Yes, I'm using YARA pretty often, probably like most of the threat hunters. And the issue when dealing with YARA rules is you have your own YARA set, right? But then there are many open source YARA rules, like the ones from ReversingLabs, there are many others. And then you have Slack channels where YARA rules are getting shared. All these YARA rules that have different classifications, like some of them may be not for public, some may be for public. So it's a little bit of a mess, right? You want to hunt for a threat, but before you hunt for a threat, you need to hunt for the YARA rules. So that's challenging. And that was something that was consuming a lot of my time. And I thought, hey, we need a central place where YARA rules can be shared. And that's one of the purpose of YARAify, that can share your rules no matter how good or bad they are. That's an important thing. So you can upload a pretty shitty rule. I may delete it then, but you can upload everything you want. Actually, it doesn't say anything about the quality, but at least there's a central place, right, where you can pull down and share the roles. That's one thing. And the second thing is, I mentioned that with the classification of a YARA rule, right? And there are some YARA rules that are classified, as for example, TLP.amber, which means, well, you can only use it within your organization. And if you talk to the YARA rule creator, he says, well, the metadata of the YARA rule, like, okay, this YARA rule matches Gozi, for example, that's not classified. What is classified is the rule itself, like the patterns and using the current infrastructure, the current sharing mechanisms that are in place was tricky because it doesn't differ between what is the YARA rule, what is inside the metadata, like who created it (the YARA rule), what is the name of the YARA rule exactly? You see it here. That was one of the issues and one of the issues I wanted to address. Right, so to give me just one example. With YARAify, you can now say the YARA rule itself, like the patterns, they are classified, so the rule is not being shared, but you can still actually hunt with that rule on YARAify. That's pretty cool. In this case, that's the perfect example. You see the rule matching TLP, which is white, which means that everyone sees matching files that are matching this specific YARA rule. And you also have the creator of the YARA rule has the possibility to define the rule sharing TLP. In this case, it's all TLP wide, which means that not only files that are matching this particular YARA rules will be visible to anyone, but also sharing the YARA rule itself. And if you scroll down in this example, you will see exactly that. You will see the YARA rules we have first the metadata, and that's what's publicly available. And then the strings and conditions. That's the pattern matching stuff. And at the end you see what kind of files on YARAify actually match that particular rule. So, long story short, it should be one place where people can share in a structured way YARA rules with others, but giving them full control what they want to share and how this YARA can be used. So I want to give you another example. There's a YARA license, which is the creative, where I use the creative common license. That particular rule is, for example, now you get some ads, so creative common 4.0BY, and that actually instructs the user of the YARA rule what they can do with the YARA rule, right. So in this particular case, you can use that YARA rule, but you need to give appropriate credit to the author, right? And I think that should encourage people to share more YARA rules because they have a more complex, but a more structured, fine, granular way to define how someone can use your YARA rule, right?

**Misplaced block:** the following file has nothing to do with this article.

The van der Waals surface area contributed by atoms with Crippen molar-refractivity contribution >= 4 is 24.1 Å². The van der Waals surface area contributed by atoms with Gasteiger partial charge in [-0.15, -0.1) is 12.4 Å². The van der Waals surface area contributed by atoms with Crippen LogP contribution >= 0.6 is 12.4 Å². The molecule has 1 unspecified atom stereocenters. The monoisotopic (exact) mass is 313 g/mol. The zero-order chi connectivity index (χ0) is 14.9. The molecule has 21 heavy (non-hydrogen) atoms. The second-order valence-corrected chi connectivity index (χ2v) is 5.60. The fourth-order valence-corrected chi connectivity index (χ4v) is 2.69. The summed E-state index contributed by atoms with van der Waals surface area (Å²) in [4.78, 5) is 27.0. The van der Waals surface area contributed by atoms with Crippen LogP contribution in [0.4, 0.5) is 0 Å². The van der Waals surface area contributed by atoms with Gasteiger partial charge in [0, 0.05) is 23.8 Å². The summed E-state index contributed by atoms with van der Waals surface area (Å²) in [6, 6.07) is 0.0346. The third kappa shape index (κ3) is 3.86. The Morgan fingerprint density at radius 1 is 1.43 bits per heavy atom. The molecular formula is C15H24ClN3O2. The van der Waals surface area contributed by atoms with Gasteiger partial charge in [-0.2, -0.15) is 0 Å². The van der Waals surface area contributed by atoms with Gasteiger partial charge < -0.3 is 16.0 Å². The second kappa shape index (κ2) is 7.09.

PAUL ROBERTS